To conclude, freedom, especially political freedom, can acquire different meanings in Spinoza’s philosophy, but it is always deeply connected to the necessity of the causal process generating the body, the imagination, and the affects of the multitude. Such a dynamic identity of necessity and freedom causes both the practical predominance of democracy (which is meant as the immanent movement of the multitude) and the theoretical superiority of a democratic political science, which is based upon the refusal of any transcendent legitimacy of authority or individualistic perspectives. This is an ontological and materialist conception of democracy. For this reason, Spinoza states that ‘[a] man who is guided by reason is more free in a state, where he lives according to a common decision, than in solitude, where he obeys only himself’:53 in fact, obeying oneself, within the solitude of an abstract individualism, generates an imaginary and thus unstable freedom, which must be replaced by a progressive freedom, engaging all citizens in a common process of emancipation from their fear and passivity.


  1. Antonio Negri, Spinoza for our Time: Politics and Postmodernity, trans. by William McCuaig (New York: Columbia University Press, 2013), pp. 9–10.
  2. Antonio Negri, ‘Politiche dell’immanenza, politiche della trascendenza. Saggio popolare’, in Storia politica della moltitudine, ed. by Filippo Del Lucchese (Rome: DeriveApprodi, 2009), pp. 86–96 (p. 87; my translation). See also Stefano Visentin, ‘A ontologia política de Espinosa na leitura de Antonio Negri’, Cadernos Espinosanos, 38 (2018), pp. 151–70.
  3. Étienne Balibar, ‘Spinoza, the Anti-Orwell: The Fear of the Masses’, Rethinking Marxism, 2.3 (1989), pp. 104–39.
  4. Jonathan Bennett, A Study of Spinoza’s Ethics (Cambridge: Cambridge University Press, 1984) is one of the most relevant essays on this subject published in the last decades; but another significant example is also provided by Don Garrett, Nature and Necessity in Spinoza’s Philosophy (New York: Oxford University Press, 2018).
  5. Per perfectionem et realitatem idem intelligo’ (CWS [The Collected Works of Spinoza, see abbreviations], i, p. 447; Gebhardt ii, 85). It is worth noting that this definition is not enclosed within Ethics i, devoted to the discussion of God’s nature, but within Ethics ii, which takes ‘The Nature and the Origin of the Mind’ (CWS i, p. 446) into account; therefore, this identity concerns not only the infinite nature of God, but also the finite nature of his modes.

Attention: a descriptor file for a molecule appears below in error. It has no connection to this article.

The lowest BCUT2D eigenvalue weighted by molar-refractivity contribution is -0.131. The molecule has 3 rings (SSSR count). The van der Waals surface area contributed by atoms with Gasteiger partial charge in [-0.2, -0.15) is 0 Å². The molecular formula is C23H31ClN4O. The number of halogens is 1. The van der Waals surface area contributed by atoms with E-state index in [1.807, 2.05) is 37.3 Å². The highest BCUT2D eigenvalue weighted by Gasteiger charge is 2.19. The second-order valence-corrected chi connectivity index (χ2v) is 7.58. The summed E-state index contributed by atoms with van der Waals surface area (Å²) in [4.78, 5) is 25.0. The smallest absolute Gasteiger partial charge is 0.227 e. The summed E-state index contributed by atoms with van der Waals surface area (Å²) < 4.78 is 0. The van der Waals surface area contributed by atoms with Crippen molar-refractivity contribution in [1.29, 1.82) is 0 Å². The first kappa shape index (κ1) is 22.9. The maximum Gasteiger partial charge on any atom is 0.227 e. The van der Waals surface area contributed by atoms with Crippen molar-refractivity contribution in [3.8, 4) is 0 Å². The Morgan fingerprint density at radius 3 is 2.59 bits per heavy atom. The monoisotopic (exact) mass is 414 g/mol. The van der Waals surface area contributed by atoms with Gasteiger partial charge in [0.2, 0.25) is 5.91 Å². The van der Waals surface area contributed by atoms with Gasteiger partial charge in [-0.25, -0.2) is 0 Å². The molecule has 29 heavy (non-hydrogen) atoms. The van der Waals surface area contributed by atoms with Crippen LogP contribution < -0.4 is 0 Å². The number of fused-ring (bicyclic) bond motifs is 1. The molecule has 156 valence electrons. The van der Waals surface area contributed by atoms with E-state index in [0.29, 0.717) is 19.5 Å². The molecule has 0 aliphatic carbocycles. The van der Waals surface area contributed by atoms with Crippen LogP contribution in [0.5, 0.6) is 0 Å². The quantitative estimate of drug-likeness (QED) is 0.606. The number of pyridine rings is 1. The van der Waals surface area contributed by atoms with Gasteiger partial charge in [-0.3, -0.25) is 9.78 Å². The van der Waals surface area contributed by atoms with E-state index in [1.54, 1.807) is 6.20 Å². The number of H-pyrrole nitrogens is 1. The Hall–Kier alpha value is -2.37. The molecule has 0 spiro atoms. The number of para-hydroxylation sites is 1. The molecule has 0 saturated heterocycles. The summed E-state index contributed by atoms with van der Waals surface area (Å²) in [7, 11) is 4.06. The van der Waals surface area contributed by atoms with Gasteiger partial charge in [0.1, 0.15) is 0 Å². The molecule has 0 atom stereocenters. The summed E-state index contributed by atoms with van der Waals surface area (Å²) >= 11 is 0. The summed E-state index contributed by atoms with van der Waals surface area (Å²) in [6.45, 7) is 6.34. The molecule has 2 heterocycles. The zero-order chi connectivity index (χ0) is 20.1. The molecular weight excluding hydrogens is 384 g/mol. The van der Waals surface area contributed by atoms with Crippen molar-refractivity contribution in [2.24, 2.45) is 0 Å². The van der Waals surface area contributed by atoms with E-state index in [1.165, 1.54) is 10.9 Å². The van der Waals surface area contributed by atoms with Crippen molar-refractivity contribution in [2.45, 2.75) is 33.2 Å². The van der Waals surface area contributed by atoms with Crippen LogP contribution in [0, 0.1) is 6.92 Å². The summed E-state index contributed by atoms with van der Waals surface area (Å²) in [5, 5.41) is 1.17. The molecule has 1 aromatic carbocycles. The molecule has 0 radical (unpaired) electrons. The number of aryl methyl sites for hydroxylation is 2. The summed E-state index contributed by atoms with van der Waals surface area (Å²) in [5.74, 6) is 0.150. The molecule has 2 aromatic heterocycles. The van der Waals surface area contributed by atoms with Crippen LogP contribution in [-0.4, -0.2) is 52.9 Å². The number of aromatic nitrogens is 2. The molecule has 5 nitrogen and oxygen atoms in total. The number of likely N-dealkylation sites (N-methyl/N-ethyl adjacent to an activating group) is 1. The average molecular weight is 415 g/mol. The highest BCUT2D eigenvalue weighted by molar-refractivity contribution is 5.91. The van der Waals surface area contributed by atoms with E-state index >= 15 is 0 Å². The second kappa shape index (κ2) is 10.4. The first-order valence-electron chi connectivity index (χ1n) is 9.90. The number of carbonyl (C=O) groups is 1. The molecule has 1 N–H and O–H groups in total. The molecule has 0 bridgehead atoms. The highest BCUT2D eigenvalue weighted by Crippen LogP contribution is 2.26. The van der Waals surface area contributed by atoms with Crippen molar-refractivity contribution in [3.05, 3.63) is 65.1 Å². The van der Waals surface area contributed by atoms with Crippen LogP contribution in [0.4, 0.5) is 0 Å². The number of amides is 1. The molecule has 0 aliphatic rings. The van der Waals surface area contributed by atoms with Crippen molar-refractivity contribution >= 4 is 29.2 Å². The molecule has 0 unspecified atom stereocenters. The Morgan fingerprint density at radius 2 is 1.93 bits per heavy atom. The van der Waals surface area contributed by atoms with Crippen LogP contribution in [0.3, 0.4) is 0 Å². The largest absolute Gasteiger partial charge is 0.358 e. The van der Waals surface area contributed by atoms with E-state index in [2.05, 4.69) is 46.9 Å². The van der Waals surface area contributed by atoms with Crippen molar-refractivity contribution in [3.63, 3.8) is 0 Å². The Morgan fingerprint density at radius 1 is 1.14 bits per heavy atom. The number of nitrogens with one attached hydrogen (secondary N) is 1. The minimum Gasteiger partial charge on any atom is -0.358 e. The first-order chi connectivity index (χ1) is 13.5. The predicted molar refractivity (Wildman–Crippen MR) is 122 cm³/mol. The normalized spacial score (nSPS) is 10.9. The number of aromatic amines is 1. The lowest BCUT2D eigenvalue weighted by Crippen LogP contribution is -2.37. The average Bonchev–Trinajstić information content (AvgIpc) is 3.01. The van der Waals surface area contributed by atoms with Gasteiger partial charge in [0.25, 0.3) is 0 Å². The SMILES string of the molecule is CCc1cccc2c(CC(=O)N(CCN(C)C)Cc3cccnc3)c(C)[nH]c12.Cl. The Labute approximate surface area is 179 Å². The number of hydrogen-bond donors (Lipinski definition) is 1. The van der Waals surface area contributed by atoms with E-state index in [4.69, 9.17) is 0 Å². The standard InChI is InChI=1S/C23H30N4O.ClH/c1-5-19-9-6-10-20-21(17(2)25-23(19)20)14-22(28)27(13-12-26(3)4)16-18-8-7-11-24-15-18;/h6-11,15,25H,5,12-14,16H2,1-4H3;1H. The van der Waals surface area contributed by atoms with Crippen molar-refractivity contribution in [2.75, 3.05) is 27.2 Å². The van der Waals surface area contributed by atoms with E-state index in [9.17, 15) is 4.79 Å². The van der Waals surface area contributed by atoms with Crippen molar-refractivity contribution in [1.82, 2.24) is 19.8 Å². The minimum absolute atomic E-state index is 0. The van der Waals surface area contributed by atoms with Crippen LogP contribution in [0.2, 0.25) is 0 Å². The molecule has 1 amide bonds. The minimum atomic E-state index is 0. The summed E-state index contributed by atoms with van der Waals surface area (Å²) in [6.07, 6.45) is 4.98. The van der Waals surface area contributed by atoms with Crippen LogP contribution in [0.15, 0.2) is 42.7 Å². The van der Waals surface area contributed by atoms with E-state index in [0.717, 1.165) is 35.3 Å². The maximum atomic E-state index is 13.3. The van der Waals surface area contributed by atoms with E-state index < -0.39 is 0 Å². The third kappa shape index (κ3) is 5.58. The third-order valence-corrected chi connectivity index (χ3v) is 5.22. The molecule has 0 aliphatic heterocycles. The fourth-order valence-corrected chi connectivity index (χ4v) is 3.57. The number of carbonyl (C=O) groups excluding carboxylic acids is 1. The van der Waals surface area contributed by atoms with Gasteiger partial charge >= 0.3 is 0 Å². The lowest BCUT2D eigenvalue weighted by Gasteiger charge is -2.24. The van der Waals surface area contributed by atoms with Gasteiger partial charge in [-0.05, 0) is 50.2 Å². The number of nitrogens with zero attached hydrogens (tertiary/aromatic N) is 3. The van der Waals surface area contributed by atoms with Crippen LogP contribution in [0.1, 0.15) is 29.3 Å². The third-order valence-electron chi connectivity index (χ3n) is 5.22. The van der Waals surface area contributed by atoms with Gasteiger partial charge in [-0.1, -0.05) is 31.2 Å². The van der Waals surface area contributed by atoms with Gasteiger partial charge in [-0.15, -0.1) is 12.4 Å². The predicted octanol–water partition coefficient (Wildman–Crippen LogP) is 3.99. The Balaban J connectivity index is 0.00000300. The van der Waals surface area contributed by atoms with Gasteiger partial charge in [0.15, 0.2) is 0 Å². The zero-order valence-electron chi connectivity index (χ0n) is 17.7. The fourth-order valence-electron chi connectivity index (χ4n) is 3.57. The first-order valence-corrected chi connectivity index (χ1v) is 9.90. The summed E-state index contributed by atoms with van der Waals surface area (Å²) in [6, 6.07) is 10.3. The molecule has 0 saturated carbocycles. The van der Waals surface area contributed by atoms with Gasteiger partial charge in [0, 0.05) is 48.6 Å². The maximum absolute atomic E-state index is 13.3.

6. Ethics i, Def. 7; CWS i, p. 409.
  7. See TP xi, 1; CWS ii, p. 601; Gebhardt iii, p. 358: ‘I come, finally, to the third and completely absolute state [omnino absolutum imperium], which we call Democratic’.
  8. Alexandre Matheron, ‘Women and Servants in Spinozist Democracy’, in his Politics, Ontology and Knowledge in Spinoza (Edinburgh: Edinburgh University Press, 2020), pp. 260–79; Riccardo Caporali, ‘La moltitudine e gli esclusi’, in Spinoza: individuo e moltitudine, ed. by Riccardo Caporali, Vittorio Morfino, and Stefano Visentin (Cesena: Il Ponte Vecchio, 2007), pp. 93–104.
  9. See Karl Marx, ‘Thesen über Feuerbach’, in MEW [Marx-Engels-Werke, see abbreviations], iii (1958), pp. 5–7. Spinoza’s heritage in the thought of Marx has been extensively debated in the last decades: see Karl Ritter, Prozesse der Befreiung. Marx, Spinoza und die Bedingungen eines freien Gemeinwesens (Münster: Westfälisches Dampfboot, 2011); Frédéric Lordon, Willing Slaves of Capital: Spinoza and Marx on Desire (London: Verso Books, 2014); Franck Fischbach, La Production des hommes. Marx avec Spinoza (Paris: Vrin, 2014).
  10. The idea of ‘another’ modernity, different if not opposed to the mainstream one developed by Descartes, Hobbes, Rousseau, and Hegel, is very present in Negri’s thought; see, e.g. Michael Hardt and Antonio Negri, Commonwealth (Cambridge, MA: Harvard University Press, 2009).
  11. TTP v, 20; CWS ii, p. 144.
  12. Ethics iv; CWS i, p. 543; Gebhardt ii, p. 205: ‘On Human Bondage, or the Power of the Affects’ (De servitute humana seu de affectuum viribus).
  13. Ibid.
  14. Ethics i, App.; CWS i, p. 440.
  15. Ibid.; CWS i, pp. 443–44.
  16. TTP Praef.; CWS ii, p. 68; Gebhardt iii, p. 7: ‘The greatest secret of monarchic rule [regiminis Monarchici summum arcanum], and its main interest, is to keep men deceived, and to cloak in the specious name of Religion the fear by which they must be checked, so that they will fight for slavery as they would for their survival’.